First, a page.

Energy efficiency of strategies to enable temperature zoning during winter in highly-insulated residential buildings equipped with balanced mechanical ventilation
Journal article, Peer reviewed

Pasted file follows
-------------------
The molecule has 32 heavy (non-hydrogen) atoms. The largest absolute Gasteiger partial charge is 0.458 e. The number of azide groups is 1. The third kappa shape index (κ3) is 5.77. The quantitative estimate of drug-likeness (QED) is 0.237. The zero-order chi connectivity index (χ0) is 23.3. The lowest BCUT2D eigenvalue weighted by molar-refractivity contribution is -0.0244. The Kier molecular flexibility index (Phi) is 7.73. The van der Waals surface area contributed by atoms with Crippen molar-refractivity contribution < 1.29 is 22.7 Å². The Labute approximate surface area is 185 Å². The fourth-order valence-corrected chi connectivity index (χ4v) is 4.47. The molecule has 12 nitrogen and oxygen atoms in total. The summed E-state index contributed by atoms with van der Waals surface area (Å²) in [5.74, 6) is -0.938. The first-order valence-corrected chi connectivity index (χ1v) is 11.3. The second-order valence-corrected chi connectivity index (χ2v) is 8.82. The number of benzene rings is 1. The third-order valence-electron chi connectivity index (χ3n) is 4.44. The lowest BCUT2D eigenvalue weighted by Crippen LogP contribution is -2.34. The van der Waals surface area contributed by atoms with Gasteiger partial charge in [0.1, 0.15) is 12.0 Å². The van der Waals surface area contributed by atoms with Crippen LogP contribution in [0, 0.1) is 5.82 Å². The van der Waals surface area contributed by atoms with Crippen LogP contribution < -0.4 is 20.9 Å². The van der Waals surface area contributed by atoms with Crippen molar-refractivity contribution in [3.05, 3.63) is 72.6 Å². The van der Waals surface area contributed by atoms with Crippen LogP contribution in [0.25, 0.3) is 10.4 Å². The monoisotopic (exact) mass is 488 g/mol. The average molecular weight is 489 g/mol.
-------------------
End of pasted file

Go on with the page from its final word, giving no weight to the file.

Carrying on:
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To reduce the space-heating needs, balanced mechanical ventilation equipped with a heat recovery is frequently implemented in highly-insulated residential buildings. This standard ventilation strategy tends to homogenize temperature inside the building, in other words, to reduce temperature zoning. In some countries, such as Norway, many users would like colder bedrooms. It has been proved that a significant part of the occupants in Norwegian passive houses opens bedroom windows during several hours every night during winter. Dynamic simulations have shown that it strongly increases the space-heating needs and that control only is unable to create temperature zoning in an energy-efficient way. The building concept should be changed. In the present contribution, the physical processes during temperature zoning are further explained. Detailed dynamic simulations of a detached single-family house are performed using the simulation software IDA ICE for different insulation levels, construction modes (which also influence the thermal insulation in partition walls) and control strategies. Alternative mechanical ventilation strategies are compared. They manage to reduce the influence of mechanical ventilation on the increased space-heating needs due to window opening but they cannot improve the large contribution of heat conduction through partition walls between heated areas and unheated bedrooms. Among the investigated ventilation strategies, decentralized ventilation has intrinsically the best performance.